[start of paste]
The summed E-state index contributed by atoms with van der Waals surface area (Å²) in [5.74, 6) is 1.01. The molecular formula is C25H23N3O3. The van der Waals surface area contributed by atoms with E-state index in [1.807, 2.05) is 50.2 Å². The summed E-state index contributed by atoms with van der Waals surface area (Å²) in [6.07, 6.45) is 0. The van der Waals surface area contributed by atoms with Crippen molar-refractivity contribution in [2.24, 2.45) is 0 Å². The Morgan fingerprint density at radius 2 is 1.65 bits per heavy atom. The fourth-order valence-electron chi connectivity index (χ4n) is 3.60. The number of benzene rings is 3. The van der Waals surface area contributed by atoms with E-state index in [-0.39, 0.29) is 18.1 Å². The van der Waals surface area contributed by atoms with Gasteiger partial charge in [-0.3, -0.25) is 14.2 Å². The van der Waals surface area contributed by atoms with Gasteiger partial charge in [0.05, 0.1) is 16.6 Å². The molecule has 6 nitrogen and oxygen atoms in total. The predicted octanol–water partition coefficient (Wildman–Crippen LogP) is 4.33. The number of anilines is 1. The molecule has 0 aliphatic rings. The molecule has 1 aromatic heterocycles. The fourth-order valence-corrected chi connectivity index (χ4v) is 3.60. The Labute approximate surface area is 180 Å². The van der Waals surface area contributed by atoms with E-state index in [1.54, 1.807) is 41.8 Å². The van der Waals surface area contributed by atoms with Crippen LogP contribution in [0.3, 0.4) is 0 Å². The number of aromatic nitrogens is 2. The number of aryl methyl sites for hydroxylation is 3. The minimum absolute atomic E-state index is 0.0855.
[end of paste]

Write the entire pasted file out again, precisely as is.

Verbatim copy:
The summed E-state index contributed by atoms with van der Waals surface area (Å²) in [5.74, 6) is 1.01. The molecular formula is C25H23N3O3. The van der Waals surface area contributed by atoms with E-state index in [1.807, 2.05) is 50.2 Å². The summed E-state index contributed by atoms with van der Waals surface area (Å²) in [6.07, 6.45) is 0. The van der Waals surface area contributed by atoms with Crippen molar-refractivity contribution in [2.24, 2.45) is 0 Å². The Morgan fingerprint density at radius 2 is 1.65 bits per heavy atom. The fourth-order valence-electron chi connectivity index (χ4n) is 3.60. The number of benzene rings is 3. The van der Waals surface area contributed by atoms with E-state index in [-0.39, 0.29) is 18.1 Å². The van der Waals surface area contributed by atoms with Gasteiger partial charge in [-0.3, -0.25) is 14.2 Å². The van der Waals surface area contributed by atoms with Gasteiger partial charge in [0.05, 0.1) is 16.6 Å². The molecule has 6 nitrogen and oxygen atoms in total. The predicted octanol–water partition coefficient (Wildman–Crippen LogP) is 4.33. The number of anilines is 1. The molecule has 0 aliphatic rings. The molecule has 1 aromatic heterocycles. The fourth-order valence-corrected chi connectivity index (χ4v) is 3.60. The Labute approximate surface area is 180 Å². The van der Waals surface area contributed by atoms with E-state index in [1.54, 1.807) is 41.8 Å². The van der Waals surface area contributed by atoms with Crippen LogP contribution in [0.3, 0.4) is 0 Å². The number of aromatic nitrogens is 2. The number of aryl methyl sites for hydroxylation is 3. The minimum absolute atomic E-state index is 0.0855.